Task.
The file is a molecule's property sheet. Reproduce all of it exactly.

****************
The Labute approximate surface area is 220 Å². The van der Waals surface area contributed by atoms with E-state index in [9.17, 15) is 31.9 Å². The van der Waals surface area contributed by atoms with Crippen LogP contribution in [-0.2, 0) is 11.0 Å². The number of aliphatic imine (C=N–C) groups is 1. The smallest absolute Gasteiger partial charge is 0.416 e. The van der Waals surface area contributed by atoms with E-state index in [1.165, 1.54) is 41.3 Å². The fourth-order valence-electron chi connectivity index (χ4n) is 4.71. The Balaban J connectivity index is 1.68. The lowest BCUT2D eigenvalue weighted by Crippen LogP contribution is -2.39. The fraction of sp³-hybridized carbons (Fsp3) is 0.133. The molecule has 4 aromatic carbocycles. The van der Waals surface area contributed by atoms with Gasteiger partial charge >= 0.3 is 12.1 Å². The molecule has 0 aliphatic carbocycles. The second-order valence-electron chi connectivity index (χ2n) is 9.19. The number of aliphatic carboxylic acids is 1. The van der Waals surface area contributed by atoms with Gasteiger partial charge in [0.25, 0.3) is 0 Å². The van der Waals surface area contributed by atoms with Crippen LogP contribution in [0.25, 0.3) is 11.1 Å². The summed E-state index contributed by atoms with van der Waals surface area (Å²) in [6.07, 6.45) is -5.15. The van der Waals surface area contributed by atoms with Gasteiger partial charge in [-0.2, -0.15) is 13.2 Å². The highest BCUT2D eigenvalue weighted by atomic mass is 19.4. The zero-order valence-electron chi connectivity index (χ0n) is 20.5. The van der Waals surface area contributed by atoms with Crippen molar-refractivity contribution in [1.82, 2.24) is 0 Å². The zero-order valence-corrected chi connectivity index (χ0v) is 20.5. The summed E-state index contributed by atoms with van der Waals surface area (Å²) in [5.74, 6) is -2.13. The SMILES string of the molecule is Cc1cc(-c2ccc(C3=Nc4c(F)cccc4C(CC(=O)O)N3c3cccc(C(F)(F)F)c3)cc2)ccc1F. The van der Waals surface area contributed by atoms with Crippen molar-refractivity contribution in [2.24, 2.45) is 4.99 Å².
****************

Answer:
The Labute approximate surface area is 220 Å². The van der Waals surface area contributed by atoms with E-state index in [9.17, 15) is 31.9 Å². The van der Waals surface area contributed by atoms with Crippen LogP contribution in [-0.2, 0) is 11.0 Å². The number of aliphatic imine (C=N–C) groups is 1. The smallest absolute Gasteiger partial charge is 0.416 e. The van der Waals surface area contributed by atoms with E-state index in [1.165, 1.54) is 41.3 Å². The fourth-order valence-electron chi connectivity index (χ4n) is 4.71. The Balaban J connectivity index is 1.68. The lowest BCUT2D eigenvalue weighted by Crippen LogP contribution is -2.39. The fraction of sp³-hybridized carbons (Fsp3) is 0.133. The molecule has 4 aromatic carbocycles. The van der Waals surface area contributed by atoms with Gasteiger partial charge >= 0.3 is 12.1 Å². The molecule has 0 aliphatic carbocycles. The second-order valence-electron chi connectivity index (χ2n) is 9.19. The number of aliphatic carboxylic acids is 1. The van der Waals surface area contributed by atoms with Gasteiger partial charge in [0.25, 0.3) is 0 Å². The van der Waals surface area contributed by atoms with Crippen LogP contribution in [0.25, 0.3) is 11.1 Å². The summed E-state index contributed by atoms with van der Waals surface area (Å²) in [6.07, 6.45) is -5.15. The van der Waals surface area contributed by atoms with Gasteiger partial charge in [-0.2, -0.15) is 13.2 Å². The highest BCUT2D eigenvalue weighted by atomic mass is 19.4. The zero-order valence-electron chi connectivity index (χ0n) is 20.5. The van der Waals surface area contributed by atoms with Crippen molar-refractivity contribution in [1.82, 2.24) is 0 Å². The zero-order valence-corrected chi connectivity index (χ0v) is 20.5. The summed E-state index contributed by atoms with van der Waals surface area (Å²) in [5.74, 6) is -2.13. The SMILES string of the molecule is Cc1cc(-c2ccc(C3=Nc4c(F)cccc4C(CC(=O)O)N3c3cccc(C(F)(F)F)c3)cc2)ccc1F. The van der Waals surface area contributed by atoms with Crippen molar-refractivity contribution in [2.24, 2.45) is 4.99 Å².